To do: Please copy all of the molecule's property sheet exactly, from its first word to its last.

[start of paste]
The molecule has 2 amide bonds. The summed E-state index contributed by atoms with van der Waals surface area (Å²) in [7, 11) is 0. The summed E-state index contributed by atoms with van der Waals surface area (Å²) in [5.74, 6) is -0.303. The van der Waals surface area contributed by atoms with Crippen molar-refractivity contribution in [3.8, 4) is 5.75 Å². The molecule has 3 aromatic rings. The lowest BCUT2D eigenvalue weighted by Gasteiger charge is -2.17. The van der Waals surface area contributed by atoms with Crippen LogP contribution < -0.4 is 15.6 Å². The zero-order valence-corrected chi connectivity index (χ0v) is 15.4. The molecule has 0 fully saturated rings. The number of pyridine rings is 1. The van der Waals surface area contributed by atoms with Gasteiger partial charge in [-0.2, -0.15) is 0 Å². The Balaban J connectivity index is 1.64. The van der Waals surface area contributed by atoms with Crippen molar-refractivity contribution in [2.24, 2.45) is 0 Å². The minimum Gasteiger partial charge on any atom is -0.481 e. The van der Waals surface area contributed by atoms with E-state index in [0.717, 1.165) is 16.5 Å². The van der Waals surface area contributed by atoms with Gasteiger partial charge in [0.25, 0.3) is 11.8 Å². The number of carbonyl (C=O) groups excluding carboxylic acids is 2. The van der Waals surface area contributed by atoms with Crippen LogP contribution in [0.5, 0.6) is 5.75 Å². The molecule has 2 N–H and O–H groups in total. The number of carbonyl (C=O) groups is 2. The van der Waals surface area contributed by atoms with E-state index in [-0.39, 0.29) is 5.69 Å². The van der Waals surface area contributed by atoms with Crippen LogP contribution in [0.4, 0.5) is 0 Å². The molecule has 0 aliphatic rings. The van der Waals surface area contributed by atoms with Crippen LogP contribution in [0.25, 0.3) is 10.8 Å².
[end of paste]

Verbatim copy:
The molecule has 2 amide bonds. The summed E-state index contributed by atoms with van der Waals surface area (Å²) in [7, 11) is 0. The summed E-state index contributed by atoms with van der Waals surface area (Å²) in [5.74, 6) is -0.303. The van der Waals surface area contributed by atoms with Crippen molar-refractivity contribution in [3.8, 4) is 5.75 Å². The molecule has 3 aromatic rings. The lowest BCUT2D eigenvalue weighted by Gasteiger charge is -2.17. The van der Waals surface area contributed by atoms with Crippen LogP contribution < -0.4 is 15.6 Å². The zero-order valence-corrected chi connectivity index (χ0v) is 15.4. The molecule has 0 fully saturated rings. The number of pyridine rings is 1. The van der Waals surface area contributed by atoms with Gasteiger partial charge in [-0.2, -0.15) is 0 Å². The Balaban J connectivity index is 1.64. The van der Waals surface area contributed by atoms with Crippen molar-refractivity contribution in [2.24, 2.45) is 0 Å². The minimum Gasteiger partial charge on any atom is -0.481 e. The van der Waals surface area contributed by atoms with E-state index in [0.717, 1.165) is 16.5 Å². The van der Waals surface area contributed by atoms with Gasteiger partial charge in [0.25, 0.3) is 11.8 Å². The number of carbonyl (C=O) groups excluding carboxylic acids is 2. The van der Waals surface area contributed by atoms with Crippen LogP contribution in [0.5, 0.6) is 5.75 Å². The molecule has 2 N–H and O–H groups in total. The number of carbonyl (C=O) groups is 2. The van der Waals surface area contributed by atoms with E-state index in [-0.39, 0.29) is 5.69 Å². The van der Waals surface area contributed by atoms with Crippen LogP contribution in [0.4, 0.5) is 0 Å². The molecule has 0 aliphatic rings. The van der Waals surface area contributed by atoms with Crippen LogP contribution in [0.25, 0.3) is 10.8 Å².